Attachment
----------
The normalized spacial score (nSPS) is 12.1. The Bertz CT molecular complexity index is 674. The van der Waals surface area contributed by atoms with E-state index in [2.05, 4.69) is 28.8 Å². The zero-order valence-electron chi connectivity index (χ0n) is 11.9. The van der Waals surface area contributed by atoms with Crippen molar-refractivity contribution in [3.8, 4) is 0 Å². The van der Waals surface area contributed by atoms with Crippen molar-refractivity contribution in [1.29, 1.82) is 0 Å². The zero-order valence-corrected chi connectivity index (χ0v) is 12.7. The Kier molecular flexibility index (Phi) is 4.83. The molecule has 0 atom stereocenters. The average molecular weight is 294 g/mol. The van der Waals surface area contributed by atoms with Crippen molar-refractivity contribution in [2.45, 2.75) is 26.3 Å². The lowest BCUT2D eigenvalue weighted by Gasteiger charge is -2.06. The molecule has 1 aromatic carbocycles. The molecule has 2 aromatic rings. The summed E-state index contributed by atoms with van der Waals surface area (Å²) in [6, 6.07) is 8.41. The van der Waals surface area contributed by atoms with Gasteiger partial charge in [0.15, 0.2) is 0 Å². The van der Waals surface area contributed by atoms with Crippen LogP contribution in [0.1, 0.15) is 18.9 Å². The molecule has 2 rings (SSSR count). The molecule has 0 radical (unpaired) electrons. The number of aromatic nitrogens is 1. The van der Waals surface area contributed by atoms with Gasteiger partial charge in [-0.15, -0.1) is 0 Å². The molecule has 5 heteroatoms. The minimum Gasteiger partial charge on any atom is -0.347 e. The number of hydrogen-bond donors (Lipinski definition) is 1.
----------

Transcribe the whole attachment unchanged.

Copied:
The normalized spacial score (nSPS) is 12.1. The Bertz CT molecular complexity index is 674. The van der Waals surface area contributed by atoms with E-state index in [2.05, 4.69) is 28.8 Å². The zero-order valence-electron chi connectivity index (χ0n) is 11.9. The van der Waals surface area contributed by atoms with Crippen molar-refractivity contribution in [3.8, 4) is 0 Å². The van der Waals surface area contributed by atoms with Crippen molar-refractivity contribution in [1.29, 1.82) is 0 Å². The zero-order valence-corrected chi connectivity index (χ0v) is 12.7. The Kier molecular flexibility index (Phi) is 4.83. The molecule has 0 atom stereocenters. The average molecular weight is 294 g/mol. The van der Waals surface area contributed by atoms with Crippen molar-refractivity contribution in [2.45, 2.75) is 26.3 Å². The lowest BCUT2D eigenvalue weighted by Gasteiger charge is -2.06. The molecule has 1 aromatic carbocycles. The molecule has 2 aromatic rings. The summed E-state index contributed by atoms with van der Waals surface area (Å²) in [6, 6.07) is 8.41. The van der Waals surface area contributed by atoms with Gasteiger partial charge in [0.15, 0.2) is 0 Å². The van der Waals surface area contributed by atoms with Crippen LogP contribution in [0.1, 0.15) is 18.9 Å². The molecule has 2 rings (SSSR count). The molecule has 0 radical (unpaired) electrons. The number of aromatic nitrogens is 1. The van der Waals surface area contributed by atoms with Gasteiger partial charge in [-0.15, -0.1) is 0 Å². The molecule has 5 heteroatoms. The minimum Gasteiger partial charge on any atom is -0.347 e. The number of hydrogen-bond donors (Lipinski definition) is 1.